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The IT industry must do more to prevent children being abused online, according to a manifesto published today by police and leading children's charities.

Among the list of measures designed to beef up policing of the net is a call for the government to investigate using tax incentives to encourage technology companies, computer manufacturers and retailers to help improve online child safety.

The review of internet policing backed by the Children's Charities Coalition for Internet Safety (CHIS) - which includes NCH, NSPCC, Barnardo's and ChildLine - also wants computer manufacturers and retailers to pre-install child protection software on all new machines sold in the UK. And it wants the industry to tackle a "number of pressing technical challenges such as the abuse of peer2peer software, the abuse of anonymity and the abuse of encryption".

The radical proposals come as those behind Child Safety Online - A Digital Manifesto claim that internet paedophiles are evading justice because police resources are spread too thinly. CHIS wants a new national policing unit set up and more resources to help internet crimes against children.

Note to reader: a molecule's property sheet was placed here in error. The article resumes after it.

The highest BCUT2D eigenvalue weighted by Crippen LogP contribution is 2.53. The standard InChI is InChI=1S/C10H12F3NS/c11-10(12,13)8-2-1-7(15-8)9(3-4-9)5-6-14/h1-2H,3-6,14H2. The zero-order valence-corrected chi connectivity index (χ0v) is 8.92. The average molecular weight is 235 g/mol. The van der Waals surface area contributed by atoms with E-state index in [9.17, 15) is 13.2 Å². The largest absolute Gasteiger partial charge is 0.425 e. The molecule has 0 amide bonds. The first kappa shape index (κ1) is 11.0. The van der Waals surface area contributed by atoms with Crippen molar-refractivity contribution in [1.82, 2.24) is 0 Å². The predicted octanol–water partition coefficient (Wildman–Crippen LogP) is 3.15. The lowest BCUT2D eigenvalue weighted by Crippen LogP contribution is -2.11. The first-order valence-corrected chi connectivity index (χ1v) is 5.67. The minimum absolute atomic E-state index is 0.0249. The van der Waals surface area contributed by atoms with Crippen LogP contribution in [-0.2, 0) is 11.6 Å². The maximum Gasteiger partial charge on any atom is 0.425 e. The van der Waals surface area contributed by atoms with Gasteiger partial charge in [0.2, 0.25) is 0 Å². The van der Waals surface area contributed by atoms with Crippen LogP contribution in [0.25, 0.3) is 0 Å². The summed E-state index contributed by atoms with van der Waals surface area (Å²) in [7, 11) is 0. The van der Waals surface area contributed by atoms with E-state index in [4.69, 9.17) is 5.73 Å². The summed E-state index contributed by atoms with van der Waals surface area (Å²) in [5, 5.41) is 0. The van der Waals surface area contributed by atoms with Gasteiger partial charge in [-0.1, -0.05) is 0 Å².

Stuart Hyde, spokesman for the Association of Chief Police Officers (ACPO) said: "Although we are very pleased with the cooperation we now have between industry, children' charities and the police, there is still much more to do. "Equipping the police service to provide the type of response now expected is a real challenge for us. When we consider the huge licence fees charged for 3G technology, for example, alongside the additional investment in police capability, there is a massive difference.

"We have called for additional investment in both technology and resources to address child protection online. The internet has created new challenges and new business for the police, we need new investment to address it and protect our children," he said.

While CHIS spokesman John Carr chipped in: "As the General Election approaches, the children's charities are demanding that policing of the internet is made a significantly bigger priority. Vital changes in the law must also be made to make cyberspace as safe as possible for our children." ®

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